9 Unique Monkeys From Around the World

Written by Trinity Londos
Updated: February 25, 2024
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Monkeys are popular figures both in the wild and in media, such as the mischievous capuchin in “Night at the Museum” to the fictional lover and fighter, King Kong. Because of their fun and intelligent personalities, monkeys have captured the attention of humans for centuries! But did you know there are over 267 known monkey species? Evolving from the prosimians during the Oligocene Epoch, each monkey species that roams the Earth offers unique traits and physical features. Let’s take a closer look at nine of the most unique monkeys from around the world! 

From mischievous brown capuchin monkeys of South America to the coquettish proboscis monkeys of Borneo, these extraordinary creatures walk a thin line between comforting familiarity and alien obscurity. Nevertheless, they showcase the fascinating variety and astonishing adaptations found in the primate world. Now, read on to discover today’s top unique monkey species! 

Brown Capuchin (Sapajus apella)

capuchin monkey

The brown capuchin has many names, including tufted capuchin, black-capped capuchin, or pin monkey. This species is considered one of the most unique monkeys from around the world!

©Ondrej Prosicky/Shutterstock.com

All monkeys can be divided into two main groups: the old world and the new world. This classification divides the monkeys that belong to a single family and the monkeys that are one of five new-age families. Capuchins, found throughout the forests of Brazil and the Amazon, are known as the most intelligent “new world” monkeys. This species stands out for its remarkable problem-solving skills, tool usage, and curiosity. Interestingly enough, they have one of the largest brain-to-body size ratios out of any primate other than humans! Capuchins often appear in movies and TV shows because of their advanced ability to learn and remember new tricks. Some are even service animals!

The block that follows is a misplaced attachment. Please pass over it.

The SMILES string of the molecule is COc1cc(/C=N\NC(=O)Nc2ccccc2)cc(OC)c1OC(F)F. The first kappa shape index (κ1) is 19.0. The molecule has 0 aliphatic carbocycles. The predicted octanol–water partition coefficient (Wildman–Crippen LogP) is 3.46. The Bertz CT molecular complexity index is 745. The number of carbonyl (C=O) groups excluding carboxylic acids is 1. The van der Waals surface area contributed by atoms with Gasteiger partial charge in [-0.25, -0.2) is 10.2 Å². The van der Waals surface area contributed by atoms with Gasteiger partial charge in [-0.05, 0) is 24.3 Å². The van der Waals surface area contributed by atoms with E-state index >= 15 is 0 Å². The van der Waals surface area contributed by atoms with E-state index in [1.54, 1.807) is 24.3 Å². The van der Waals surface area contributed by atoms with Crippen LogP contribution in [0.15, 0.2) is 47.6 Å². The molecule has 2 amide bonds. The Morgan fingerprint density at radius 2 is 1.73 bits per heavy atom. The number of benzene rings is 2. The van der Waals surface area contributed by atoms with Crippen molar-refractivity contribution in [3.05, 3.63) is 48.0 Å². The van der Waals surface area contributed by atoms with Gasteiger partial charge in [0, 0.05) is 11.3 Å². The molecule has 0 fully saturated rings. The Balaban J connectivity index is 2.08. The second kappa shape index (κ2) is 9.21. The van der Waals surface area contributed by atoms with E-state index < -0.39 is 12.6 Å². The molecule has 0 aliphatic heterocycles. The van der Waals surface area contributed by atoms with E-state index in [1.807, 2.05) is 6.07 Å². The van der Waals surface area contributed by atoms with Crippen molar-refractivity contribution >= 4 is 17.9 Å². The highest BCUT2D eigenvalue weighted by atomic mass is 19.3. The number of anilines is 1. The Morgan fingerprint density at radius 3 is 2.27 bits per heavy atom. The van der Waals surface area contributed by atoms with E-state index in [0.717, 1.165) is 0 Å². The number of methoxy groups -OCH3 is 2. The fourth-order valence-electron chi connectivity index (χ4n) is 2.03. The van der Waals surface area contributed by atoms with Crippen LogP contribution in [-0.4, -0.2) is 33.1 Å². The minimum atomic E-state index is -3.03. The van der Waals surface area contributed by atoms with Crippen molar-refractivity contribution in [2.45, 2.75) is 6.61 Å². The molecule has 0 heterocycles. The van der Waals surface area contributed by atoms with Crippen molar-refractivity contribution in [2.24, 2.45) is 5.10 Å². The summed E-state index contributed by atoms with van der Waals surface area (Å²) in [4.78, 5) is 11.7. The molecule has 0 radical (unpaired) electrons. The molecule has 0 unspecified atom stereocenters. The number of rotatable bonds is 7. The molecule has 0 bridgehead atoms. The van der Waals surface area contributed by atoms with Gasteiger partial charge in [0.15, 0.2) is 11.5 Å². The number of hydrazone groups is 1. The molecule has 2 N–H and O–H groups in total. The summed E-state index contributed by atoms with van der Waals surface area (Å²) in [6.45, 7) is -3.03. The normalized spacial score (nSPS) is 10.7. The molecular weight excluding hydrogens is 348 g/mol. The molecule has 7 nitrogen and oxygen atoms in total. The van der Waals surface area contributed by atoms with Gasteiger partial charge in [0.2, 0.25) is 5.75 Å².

Mandrill (Mandrillus sphinx)

Mandrills are the largest monkeys in the world. Males weigh anywhere between 70 to 119 pounds, while females weigh about 27 pounds.

©Nikolay 007/Shutterstock.com

Known predominately for their striking colors, the mandrill is one of the most physically alluring monkey species. Classified as a type of baboon, this ground-dwelling monkey features a vibrant red, white, and blue muzzle. Mandrills are also characterized by their hairless, colorful butts! This comes from microscopic collagen fibers in the skin, which are arranged specifically to reflect blue light. Scientists believe that mandrills use their flashy butts to attract mates, intimidate rivals, and display their social status. This is because the more testosterone a mandrill develops, the more vibrant its colors become. As a result, this makes them more attractive to females and more threatening to weaker — or less colorful — males.

Emperor Tamarin (Saguinus imperator)

This monkey is named after the late German Emperor Willhelm II, widely known for his ostentatious mustache. 


Boasting a distinctive long white “mustache,” the Emperor Tamarin is a small monkey species native to the Amazon Basin. These highly social animals are widely known for their playful nature and tight-knit family groups. However, they are also known for their tongue-flicking behavior, which is indicative of several things. First, Emperor Tamarins typically flick their tongues to show when they are angry, displeased, or annoyed. They use tongue-flicking to intimidate predators and other potential dangers in their environment. Sadly, this tactic does not seem to be helping their odds. As of 2024, this monkey species is classified as near-extinct. Moving in a different direction, though, this flashy tongue behavior was also observed in nursing mothers. Scientists believe they use it as a means to seek out help with their infant from nearby males.

Spix’s Night Monkey (Aotus vociferans)

Sleepiest Animals – Night Monkey

Unlike most other primates, male Spix’s naturally take on the majority of the parental care of their young, typically only giving the baby to the mother when it is time for them to feed. 

©Korovko Gleb/Shutterstock.com

The Spix’s night monkey is a small monkey species that belongs to the only nocturnal genus of New World primates. The name “night monkey” was coined due to their unusual nocturnal behavior. This species is the only truly nocturnal monkey in the world. The only exception is the subspecies of Azara’s night monkey — a cathemeral species that has irregular activity patterns throughout the day and night. Large eyes optimized for night vision characterize Spix’s. Their loud, distinct vocalizations also set them apart from other species. Additionally, they have longer arms than legs, a feature that allows them to leap and jump much farther than other monkeys.